The successful Boxster is now in its third generation and has recently been (somewhat controversially) updated with a turbocharged four-cylinder engine for the latest. Not something we need to be concerned about here, as a budget of under £10k will get you into the version that started it all. Prices actually start as low as £6000 for a facelifted 2.7-litre 986, but if you want to really enjoy yourself, the smart money is on a late 255bhp 3.2 S. Manual gearbox and full service history are essential on these cars.
Legendary both on the worlds rally stages and in impromptu drag races around the globe, the Subaru Impreza and Mitubishi Evo have long been the modders’ favourite, thanks to hardy internals and four wheel drive grip. Starting with the Impreza, 2.0-litre ‘bug-eye’ models from the early 2000s are on the market for under £3000, while a 2009 WRX hatch with 252bhp from its 2.5-litre boxer engine could be yours for just under our £10,000 limit.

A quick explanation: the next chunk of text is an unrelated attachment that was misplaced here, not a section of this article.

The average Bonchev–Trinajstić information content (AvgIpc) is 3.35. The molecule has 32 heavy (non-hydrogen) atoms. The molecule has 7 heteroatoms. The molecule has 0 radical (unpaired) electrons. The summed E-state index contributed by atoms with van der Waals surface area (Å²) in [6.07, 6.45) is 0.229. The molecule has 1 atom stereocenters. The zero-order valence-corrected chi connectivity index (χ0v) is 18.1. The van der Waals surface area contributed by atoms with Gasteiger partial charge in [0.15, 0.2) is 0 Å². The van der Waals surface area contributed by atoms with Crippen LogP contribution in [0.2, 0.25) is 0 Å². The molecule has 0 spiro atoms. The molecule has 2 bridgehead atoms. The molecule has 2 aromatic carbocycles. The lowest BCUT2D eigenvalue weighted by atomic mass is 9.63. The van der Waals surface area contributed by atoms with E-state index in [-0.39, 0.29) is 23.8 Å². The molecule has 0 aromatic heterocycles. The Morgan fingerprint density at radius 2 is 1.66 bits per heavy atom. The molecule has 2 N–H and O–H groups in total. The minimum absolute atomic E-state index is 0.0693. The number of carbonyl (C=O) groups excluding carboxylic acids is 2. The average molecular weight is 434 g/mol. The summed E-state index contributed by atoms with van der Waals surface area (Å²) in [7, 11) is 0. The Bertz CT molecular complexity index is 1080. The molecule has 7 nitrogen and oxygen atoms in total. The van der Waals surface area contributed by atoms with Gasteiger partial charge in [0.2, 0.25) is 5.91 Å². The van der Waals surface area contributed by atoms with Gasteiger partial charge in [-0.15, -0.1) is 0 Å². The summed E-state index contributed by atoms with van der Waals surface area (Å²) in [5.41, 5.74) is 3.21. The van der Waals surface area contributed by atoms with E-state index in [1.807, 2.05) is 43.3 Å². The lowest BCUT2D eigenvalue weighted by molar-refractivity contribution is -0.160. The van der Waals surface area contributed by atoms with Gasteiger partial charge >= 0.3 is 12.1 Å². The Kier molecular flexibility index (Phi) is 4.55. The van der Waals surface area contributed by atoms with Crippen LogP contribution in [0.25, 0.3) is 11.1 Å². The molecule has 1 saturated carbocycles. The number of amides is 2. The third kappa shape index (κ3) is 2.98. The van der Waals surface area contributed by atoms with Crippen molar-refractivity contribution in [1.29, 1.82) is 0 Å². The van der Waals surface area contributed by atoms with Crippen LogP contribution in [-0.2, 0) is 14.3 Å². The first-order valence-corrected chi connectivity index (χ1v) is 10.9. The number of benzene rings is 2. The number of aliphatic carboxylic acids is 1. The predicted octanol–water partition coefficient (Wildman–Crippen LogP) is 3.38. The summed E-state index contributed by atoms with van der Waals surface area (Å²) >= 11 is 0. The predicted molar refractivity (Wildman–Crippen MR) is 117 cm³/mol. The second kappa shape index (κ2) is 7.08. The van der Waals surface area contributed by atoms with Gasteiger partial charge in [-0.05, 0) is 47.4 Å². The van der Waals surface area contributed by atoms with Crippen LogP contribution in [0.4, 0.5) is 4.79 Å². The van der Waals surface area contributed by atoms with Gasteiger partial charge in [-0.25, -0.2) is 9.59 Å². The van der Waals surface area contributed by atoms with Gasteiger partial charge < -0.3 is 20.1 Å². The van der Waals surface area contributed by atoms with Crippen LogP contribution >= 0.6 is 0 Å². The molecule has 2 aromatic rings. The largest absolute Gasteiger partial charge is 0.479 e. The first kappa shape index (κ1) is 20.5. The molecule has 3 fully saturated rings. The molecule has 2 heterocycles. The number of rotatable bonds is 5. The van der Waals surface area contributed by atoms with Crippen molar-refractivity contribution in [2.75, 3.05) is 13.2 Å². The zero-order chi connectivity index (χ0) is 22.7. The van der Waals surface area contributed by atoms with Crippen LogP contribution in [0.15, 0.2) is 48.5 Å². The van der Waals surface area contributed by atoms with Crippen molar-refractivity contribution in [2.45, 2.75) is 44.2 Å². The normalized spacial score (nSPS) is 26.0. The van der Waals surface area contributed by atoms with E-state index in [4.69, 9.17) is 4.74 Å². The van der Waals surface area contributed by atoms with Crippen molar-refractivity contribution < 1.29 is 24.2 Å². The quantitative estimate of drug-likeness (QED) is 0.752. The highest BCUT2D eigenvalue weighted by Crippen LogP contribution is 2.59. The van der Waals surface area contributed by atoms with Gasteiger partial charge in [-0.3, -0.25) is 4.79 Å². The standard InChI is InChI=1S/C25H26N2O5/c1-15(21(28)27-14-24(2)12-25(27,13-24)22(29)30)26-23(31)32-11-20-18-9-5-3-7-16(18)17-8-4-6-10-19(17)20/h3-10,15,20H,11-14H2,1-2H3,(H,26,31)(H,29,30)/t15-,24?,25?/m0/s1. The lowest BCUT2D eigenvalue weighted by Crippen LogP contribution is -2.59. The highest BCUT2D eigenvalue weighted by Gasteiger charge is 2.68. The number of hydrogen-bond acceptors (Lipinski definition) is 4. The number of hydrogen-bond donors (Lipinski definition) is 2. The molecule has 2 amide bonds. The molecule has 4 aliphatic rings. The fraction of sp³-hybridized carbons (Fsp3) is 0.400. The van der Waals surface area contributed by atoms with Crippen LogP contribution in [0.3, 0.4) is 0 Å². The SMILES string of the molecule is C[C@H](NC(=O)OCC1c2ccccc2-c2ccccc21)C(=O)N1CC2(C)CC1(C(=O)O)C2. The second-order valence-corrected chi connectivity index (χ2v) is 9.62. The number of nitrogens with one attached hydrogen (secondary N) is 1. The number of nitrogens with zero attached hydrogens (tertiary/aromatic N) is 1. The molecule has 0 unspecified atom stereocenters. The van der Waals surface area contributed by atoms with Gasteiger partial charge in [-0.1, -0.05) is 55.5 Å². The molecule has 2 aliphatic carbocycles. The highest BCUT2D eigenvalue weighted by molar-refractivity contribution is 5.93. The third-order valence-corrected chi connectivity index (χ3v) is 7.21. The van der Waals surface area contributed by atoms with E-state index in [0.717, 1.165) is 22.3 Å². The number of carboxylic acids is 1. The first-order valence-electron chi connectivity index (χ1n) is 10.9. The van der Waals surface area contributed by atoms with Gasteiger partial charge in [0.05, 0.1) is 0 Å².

Another Japanese sports car that scared the establishment, the Lancer was the ultimate weapon of choice when things got slippery and slidey. The massively powerful FQ400 is a bit pricey, but there are many others to choose from that still deliver massive turbocharged four-wheel drive performance. In both instances, stay away from extremely modified examples and you could have a bulletproof daily driver, which can thrill down a greasy back road like no other.
Our budget includes could include a number of desirable fast Audi’s, however the B7 generation S4 Cabriolet is a somewhat unique option, combining a smooth-revving naturally aspirated 339bhp V8, with Quattro all-wheel drive and seating for four. The Tiptronic box is a great match for this laid back performance car, and it makes for a great long distance tourer with a removable roof for those rare sunny days. Thanks to Audi’s evolutionary design philosophy, it still looks pretty modern too.